The Chiefs of Falealupo village, on the island of Savaii noticed a disturbing trend in the last ten years in their lagoon. The presence of crown of thorns have increased in alarming numbers. “It is impossible to fish here now. They have ruined the coral and now what was previously a productive reef, has been rendered useless by them,” Chief Aeau Mareko Lamositele.
According to them, their families used to be able to rely on fish from the lagoon in front of their village. “Now we have to venture further out, we have to fish for longer to get anything back,” Aeau said.
The people of Falealupo are dependent on the ocean for their daily sustanence and for their livelihoods. Through susbsistence fishing activities they are able to feed their families and sell any surplus for other family needs.
“It’s actually quite new, we haven’t ever experienced this, even into adulthood we were always able to fish here without any problems, and always return with plenty for the family,” Aeau said.
Crown of Thorns
The decline in fisheries and habitat health on the reefs of Falealupo have been attributed to a variety of factors, with one of them being an influx in the number of crown of thorns.
The crown of thorns has been a growing problem in Samoa. Scientists have found that rising sea temperatures increase the survival rate of the coral-eating crown-of-thorn starfish. Reports from the Australian Institute of Marine Science found that a 2-degree increase in temperature improved their likely survival rate by 240 per cent, or more than tripling it.
“Warmer sea temperatures were found in this study to enhance [starfish] survival along with other, cumulative pressures on the reef,” Sven Uthicke, the report’s lead author and AIMS scientist told the media recently. The Chiefs of Falealupo have made active steps towards restoring the health of their coastal ecosystems.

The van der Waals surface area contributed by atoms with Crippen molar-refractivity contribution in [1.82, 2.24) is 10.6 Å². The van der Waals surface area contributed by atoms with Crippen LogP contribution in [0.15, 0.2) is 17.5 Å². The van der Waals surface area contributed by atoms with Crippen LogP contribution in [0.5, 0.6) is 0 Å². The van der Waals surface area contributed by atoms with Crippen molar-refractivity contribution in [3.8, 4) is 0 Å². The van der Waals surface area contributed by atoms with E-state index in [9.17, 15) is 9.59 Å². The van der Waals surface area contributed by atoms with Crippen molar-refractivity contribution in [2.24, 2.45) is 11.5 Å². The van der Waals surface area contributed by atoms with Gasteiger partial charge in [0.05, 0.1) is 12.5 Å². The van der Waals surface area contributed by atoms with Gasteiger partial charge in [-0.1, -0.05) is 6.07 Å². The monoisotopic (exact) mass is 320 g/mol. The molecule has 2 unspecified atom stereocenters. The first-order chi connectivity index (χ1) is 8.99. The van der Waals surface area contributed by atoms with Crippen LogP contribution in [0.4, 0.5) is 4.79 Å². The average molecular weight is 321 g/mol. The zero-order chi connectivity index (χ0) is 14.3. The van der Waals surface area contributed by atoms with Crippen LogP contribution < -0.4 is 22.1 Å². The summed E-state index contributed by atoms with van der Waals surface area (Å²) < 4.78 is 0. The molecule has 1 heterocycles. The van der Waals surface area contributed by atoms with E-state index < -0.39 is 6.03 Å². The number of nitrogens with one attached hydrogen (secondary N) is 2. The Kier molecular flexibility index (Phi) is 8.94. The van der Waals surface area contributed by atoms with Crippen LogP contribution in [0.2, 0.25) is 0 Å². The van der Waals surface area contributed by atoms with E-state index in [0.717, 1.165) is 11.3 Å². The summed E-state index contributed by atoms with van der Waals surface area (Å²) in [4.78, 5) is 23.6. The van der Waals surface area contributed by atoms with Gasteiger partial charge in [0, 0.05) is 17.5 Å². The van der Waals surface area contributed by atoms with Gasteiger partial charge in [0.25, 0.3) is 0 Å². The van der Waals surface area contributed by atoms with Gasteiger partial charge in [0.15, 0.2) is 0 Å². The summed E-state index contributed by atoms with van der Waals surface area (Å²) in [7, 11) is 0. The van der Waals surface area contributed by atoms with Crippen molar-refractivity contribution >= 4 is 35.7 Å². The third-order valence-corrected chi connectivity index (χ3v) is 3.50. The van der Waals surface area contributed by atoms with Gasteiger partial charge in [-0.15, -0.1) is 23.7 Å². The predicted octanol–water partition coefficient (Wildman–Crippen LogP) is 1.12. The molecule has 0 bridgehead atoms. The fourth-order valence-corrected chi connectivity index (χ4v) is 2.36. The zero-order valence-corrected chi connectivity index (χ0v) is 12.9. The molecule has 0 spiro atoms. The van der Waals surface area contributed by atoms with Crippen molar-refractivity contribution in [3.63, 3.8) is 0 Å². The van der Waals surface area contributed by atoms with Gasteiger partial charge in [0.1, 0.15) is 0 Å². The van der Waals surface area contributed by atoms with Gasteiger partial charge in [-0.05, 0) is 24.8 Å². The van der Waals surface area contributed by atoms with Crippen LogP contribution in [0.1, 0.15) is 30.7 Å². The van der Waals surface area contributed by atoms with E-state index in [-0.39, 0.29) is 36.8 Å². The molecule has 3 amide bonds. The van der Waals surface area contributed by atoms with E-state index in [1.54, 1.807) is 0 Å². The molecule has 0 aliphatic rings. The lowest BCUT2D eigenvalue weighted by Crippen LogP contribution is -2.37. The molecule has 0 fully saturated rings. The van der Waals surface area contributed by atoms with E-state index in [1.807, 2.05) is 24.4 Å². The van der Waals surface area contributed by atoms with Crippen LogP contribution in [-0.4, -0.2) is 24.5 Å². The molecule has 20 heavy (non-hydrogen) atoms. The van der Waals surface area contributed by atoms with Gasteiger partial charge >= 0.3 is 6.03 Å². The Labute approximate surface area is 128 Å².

Chief Aeau lamenting the decline in coral health on the reefs behind him in his village of Falealupo on Savaii Island, Samoa.
“We have extracted the COTs manually, but there are too many and they are too persistent for us to do it on our own,” Aeau said. The Chiefs have sought assistance from the Ministry of Natural Resources and Environment, and among them applied for a grant through the Small Grants Programme by the Global Environment Facility to target the Crown of thorns and restore their livelihoods from the oceans.
Last year, Lice Movono-Rova of Newswire Fiji reported thousands of dead fish washed up on the shores of Coral Coast in Fiji. The pictures taken by Victor Bonito, a marine ecologist in Fiji show a beach scattered with dead fish. Similar reports were also received from Vanuatu where unprecedented high temperatures have led to fish kills.
Bonito, a marine ecologist for Reef Explorer Fiji attributed the fish kill to high temperatures. “This is the worst thermal (heat) stress event I’ve witnessed on Coral Coast reefs during the 10 years I’ve lived here,” he said. Bonito who has been monitoring the water temperature said Reef Explorer Fiji has equipment in the water to measure water temperature, and confirms 5 degrees Celsius higher than normal in the area. He said the water has been peaking around 35, 35 degrees out on the reef flats with sea temperature is around 30 degrees.